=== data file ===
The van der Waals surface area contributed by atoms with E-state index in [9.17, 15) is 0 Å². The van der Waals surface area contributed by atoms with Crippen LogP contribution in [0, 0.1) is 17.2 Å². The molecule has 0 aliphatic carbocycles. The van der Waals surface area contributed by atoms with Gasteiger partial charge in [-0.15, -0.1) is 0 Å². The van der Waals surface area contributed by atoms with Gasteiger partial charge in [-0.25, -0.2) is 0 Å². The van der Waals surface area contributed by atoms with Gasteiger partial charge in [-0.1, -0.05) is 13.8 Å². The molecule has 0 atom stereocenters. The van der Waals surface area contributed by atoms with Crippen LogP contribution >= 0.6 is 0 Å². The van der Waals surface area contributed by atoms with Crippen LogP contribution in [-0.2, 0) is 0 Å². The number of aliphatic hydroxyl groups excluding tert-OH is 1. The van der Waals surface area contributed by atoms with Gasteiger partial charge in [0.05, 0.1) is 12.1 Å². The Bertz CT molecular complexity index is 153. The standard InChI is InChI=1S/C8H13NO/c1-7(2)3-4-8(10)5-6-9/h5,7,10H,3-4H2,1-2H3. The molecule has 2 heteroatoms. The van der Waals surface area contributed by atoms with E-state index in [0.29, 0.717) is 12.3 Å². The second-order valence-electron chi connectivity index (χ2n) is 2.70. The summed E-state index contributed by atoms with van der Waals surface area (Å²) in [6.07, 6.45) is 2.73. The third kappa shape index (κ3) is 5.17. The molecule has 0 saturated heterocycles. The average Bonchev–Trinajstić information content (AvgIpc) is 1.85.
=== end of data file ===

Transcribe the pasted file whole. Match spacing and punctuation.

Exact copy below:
The van der Waals surface area contributed by atoms with E-state index in [9.17, 15) is 0 Å². The van der Waals surface area contributed by atoms with Crippen LogP contribution in [0, 0.1) is 17.2 Å². The molecule has 0 aliphatic carbocycles. The van der Waals surface area contributed by atoms with Gasteiger partial charge in [-0.15, -0.1) is 0 Å². The van der Waals surface area contributed by atoms with Gasteiger partial charge in [-0.25, -0.2) is 0 Å². The van der Waals surface area contributed by atoms with Gasteiger partial charge in [-0.1, -0.05) is 13.8 Å². The molecule has 0 atom stereocenters. The van der Waals surface area contributed by atoms with Crippen LogP contribution >= 0.6 is 0 Å². The van der Waals surface area contributed by atoms with Crippen LogP contribution in [-0.2, 0) is 0 Å². The number of aliphatic hydroxyl groups excluding tert-OH is 1. The van der Waals surface area contributed by atoms with Gasteiger partial charge in [0.05, 0.1) is 12.1 Å². The Bertz CT molecular complexity index is 153. The standard InChI is InChI=1S/C8H13NO/c1-7(2)3-4-8(10)5-6-9/h5,7,10H,3-4H2,1-2H3. The molecule has 2 heteroatoms. The van der Waals surface area contributed by atoms with E-state index in [0.29, 0.717) is 12.3 Å². The second-order valence-electron chi connectivity index (χ2n) is 2.70. The summed E-state index contributed by atoms with van der Waals surface area (Å²) in [6.07, 6.45) is 2.73. The third kappa shape index (κ3) is 5.17. The molecule has 0 saturated heterocycles. The average Bonchev–Trinajstić information content (AvgIpc) is 1.85.